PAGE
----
The Shapes of Pasta

I’ve known people in my life who will only eat two types of pasta – spaghetti and elbow macaroni. Everything else was considered too exotic for their taste. What they are missing out on is a whole spectrum of pasta shapes and sizes, each bringing their own purpose to the world. Some work better in casseroles, others with heavy sauces, and still others with nothing more than a light coating of oil and some garlic. What I’m trying to say here is that pasta is versatile.

Types of pasta are often based on nothing more than how they are prepared. Let’s start with the basic

Sheet Pasta: Think lasagna noodles as the great-grandfather of the Mediterranean noodle world. It is from sheet pasta that all other pasta comes. This would include ravioli, which is essentially a dumpling made from a square sheet of pasta. If you don’t want to make dumplings, you could simply pinch 1-inch squares of sheet pasta to get farfalle.

Speaking of lasagna, here’s a bit of trivia: The wavy edges found on some commercial noodles is more popular in America than it is in Italy, at least so I’ve read.

And if you have a bunch of mismatched pieces of sheet pasta around, that’s called maltagliati.

Strip Pasta: So you’re sitting there with your sheet pasta, but you’re getting tired of lasagna. What to do? How about slicing the sheet pasta into strips? Sometimes the strips can be thick, like pappardelle, to really thin, such as with the taglionlini all’Uovo.

Rolled Pasta: Okay, so maybe cutting pasta ain’t your thing. Perhaps rolling it will provide a different sort of pasta. Sometimes you can roll pasta into a big tube, such as with cannelloni, or roll the pasta up very tightly, such as with strozapreti. If you’re feeling very fancy, you can twist strip pasta to get troifette.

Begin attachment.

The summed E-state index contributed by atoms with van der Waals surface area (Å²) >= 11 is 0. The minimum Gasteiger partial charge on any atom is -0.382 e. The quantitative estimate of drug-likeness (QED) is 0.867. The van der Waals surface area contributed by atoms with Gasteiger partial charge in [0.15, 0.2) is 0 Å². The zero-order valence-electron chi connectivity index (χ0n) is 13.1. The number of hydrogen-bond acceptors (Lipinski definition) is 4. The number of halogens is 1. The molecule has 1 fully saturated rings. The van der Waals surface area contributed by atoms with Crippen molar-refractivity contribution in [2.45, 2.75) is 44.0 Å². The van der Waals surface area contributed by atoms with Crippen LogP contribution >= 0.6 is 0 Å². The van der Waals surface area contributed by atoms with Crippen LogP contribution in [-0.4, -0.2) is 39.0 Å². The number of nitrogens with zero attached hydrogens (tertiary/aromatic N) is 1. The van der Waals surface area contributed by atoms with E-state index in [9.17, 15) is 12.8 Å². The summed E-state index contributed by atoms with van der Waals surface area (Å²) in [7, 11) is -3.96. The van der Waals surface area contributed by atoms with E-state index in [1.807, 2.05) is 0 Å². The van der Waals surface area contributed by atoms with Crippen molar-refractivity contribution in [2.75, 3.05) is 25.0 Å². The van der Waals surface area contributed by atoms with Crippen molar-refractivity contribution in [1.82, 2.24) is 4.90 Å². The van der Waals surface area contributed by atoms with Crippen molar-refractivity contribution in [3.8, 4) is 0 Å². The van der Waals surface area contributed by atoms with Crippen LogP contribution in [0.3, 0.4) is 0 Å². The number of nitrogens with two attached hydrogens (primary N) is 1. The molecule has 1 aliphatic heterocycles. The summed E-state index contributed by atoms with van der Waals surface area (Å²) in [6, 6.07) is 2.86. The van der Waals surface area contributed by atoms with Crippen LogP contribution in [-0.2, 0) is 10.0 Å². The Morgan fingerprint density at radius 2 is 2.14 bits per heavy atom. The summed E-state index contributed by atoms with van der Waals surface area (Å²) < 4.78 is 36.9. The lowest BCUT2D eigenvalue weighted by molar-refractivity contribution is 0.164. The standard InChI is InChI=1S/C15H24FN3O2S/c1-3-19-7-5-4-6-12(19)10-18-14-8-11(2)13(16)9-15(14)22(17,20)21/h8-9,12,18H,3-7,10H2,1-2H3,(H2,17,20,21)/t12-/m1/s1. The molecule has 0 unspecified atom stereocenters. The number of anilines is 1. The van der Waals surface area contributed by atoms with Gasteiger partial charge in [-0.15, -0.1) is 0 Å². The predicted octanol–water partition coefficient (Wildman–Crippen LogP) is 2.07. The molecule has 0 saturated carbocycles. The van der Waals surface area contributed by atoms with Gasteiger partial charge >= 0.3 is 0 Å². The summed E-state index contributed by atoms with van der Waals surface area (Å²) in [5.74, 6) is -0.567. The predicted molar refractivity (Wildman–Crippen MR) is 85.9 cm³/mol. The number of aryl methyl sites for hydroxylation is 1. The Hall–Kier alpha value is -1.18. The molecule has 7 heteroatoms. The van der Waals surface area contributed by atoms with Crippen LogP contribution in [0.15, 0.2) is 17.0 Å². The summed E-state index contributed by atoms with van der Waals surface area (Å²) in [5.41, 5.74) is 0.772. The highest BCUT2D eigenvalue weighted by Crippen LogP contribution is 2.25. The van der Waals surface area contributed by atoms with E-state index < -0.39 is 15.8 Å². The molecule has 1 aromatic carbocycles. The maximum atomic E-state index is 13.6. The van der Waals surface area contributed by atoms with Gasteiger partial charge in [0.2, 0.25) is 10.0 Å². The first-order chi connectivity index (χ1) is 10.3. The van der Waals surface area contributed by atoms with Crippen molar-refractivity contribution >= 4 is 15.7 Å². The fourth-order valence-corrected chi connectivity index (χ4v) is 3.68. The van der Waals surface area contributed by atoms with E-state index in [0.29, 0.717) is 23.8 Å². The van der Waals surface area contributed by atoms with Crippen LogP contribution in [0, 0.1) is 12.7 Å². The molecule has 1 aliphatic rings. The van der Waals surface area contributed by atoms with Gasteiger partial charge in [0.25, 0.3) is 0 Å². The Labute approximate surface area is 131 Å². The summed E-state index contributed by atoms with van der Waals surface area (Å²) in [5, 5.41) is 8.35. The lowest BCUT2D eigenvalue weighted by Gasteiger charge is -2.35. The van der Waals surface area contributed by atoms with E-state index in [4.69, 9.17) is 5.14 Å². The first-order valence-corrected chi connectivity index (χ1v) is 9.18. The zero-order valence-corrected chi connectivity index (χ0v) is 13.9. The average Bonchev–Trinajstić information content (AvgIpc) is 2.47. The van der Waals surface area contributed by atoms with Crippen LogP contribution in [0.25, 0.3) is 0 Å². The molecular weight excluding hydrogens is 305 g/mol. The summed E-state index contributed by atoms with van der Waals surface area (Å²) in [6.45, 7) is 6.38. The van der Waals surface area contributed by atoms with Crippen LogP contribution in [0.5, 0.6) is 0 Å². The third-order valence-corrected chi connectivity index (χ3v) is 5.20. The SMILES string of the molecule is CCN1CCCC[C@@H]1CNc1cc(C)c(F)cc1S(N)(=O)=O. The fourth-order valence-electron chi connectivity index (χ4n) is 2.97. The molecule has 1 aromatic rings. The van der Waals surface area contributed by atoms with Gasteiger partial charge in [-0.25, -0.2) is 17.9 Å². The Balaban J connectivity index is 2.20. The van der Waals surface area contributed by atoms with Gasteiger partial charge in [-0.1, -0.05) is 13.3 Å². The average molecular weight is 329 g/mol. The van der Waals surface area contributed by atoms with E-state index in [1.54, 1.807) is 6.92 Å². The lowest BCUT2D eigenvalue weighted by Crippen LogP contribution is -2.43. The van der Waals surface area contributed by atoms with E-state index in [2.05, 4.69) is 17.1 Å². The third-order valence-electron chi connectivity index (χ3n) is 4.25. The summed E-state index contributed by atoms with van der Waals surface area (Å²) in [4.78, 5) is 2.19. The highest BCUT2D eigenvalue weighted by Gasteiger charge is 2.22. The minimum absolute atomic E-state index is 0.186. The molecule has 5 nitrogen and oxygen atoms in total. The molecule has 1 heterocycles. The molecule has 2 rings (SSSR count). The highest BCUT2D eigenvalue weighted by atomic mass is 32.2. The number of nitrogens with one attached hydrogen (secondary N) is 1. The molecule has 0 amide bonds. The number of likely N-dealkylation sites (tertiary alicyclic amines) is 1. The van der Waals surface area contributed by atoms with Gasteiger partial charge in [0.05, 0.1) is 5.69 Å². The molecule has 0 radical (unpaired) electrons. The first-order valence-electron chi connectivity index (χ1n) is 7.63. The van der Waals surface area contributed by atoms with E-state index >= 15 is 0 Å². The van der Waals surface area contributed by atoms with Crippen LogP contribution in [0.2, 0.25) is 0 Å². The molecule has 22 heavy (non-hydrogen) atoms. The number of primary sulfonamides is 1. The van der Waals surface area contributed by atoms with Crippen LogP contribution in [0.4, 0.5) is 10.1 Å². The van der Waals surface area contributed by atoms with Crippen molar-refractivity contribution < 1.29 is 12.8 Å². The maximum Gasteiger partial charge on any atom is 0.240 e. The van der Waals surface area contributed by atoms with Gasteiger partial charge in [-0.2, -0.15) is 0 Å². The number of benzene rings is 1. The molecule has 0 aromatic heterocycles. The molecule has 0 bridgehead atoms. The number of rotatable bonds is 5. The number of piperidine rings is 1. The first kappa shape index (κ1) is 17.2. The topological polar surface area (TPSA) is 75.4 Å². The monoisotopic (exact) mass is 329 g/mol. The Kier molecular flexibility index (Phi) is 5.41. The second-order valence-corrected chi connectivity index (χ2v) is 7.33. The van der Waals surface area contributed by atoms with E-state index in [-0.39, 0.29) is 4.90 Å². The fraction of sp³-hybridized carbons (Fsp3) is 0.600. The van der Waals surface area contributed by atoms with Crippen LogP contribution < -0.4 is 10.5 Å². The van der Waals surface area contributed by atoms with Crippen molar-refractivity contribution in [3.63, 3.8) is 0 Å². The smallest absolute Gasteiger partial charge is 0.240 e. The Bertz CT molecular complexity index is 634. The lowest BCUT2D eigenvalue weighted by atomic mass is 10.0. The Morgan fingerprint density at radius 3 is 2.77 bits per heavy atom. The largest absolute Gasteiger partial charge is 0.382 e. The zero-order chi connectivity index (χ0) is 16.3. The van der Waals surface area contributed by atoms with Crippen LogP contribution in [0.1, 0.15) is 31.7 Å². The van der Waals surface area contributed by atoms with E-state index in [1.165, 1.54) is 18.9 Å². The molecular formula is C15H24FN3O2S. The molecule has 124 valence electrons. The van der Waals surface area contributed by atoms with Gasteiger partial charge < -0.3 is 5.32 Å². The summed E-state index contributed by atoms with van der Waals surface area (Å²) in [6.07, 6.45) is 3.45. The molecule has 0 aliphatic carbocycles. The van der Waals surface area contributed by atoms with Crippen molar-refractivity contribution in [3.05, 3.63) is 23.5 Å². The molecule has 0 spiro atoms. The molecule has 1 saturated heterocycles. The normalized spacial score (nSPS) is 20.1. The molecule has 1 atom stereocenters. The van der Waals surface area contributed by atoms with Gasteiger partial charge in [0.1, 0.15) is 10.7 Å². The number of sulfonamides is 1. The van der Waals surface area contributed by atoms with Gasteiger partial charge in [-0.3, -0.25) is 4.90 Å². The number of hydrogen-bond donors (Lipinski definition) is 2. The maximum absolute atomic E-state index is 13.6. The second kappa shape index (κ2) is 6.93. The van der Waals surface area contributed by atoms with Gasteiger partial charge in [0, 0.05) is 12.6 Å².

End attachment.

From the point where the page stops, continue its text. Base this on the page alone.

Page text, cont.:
Extruded Pasta: Maybe the world of flat pasta does nothing for you. You could always put pasta dough into an extruder. Think of an extruder as sort of a Play-doh Fun Factory for pasta dough. The easiest shape you could make is by forcing dough through a small hole, getting a simple “rod” of sorts, 8-inches long. This is better known to the rest of us as spaghetti. Using a smaller hole will get you spaghettini. Or you instead of using a round hole, you could use a straight line, getting a bavette, which seems sort of redundant, when you could simply cut a piece of sheet pasta to get the same result.

If long strands of extruded pasta isn’t to your liking, you could always cut the strands into 1-inch pieces. Using this method with a circle instead of a hole will get you your pasta cylinders which we so love. This includes the gomiti rigati, which we Americans call elbow macaroni. Using a wider circle will result in penne pasta, technically called penne rigate. Using an even wider circle will give you rigatoni, which happens to be my favorite noodle.

Change the die plate from a circle to one the produces a corkscrew result will give you fusilli.

Grated Pasta: Or you can simply take a grater to your ball of pasta dough and get different shapes. Finer holes in your grater will result in midolline, larger holes will give you orzo, with different names for the results for everything in between these two sizes. These types of pasta work very well in soups.

As you can see, there’s all sorts of pasta out there. I’ve mentioned seventeen, yet there are dozens, if not hundreds more. I’ve barely covered the amount of shapes out there, choosing instead to focus on how they are made.

But the most important lesson I can convey to you about pasta is this – they are a delivery system for other flavors. While pasta can be, and should be, delicious in its own right, it works best when it works with a partner. I’ll touch upon that in a later post.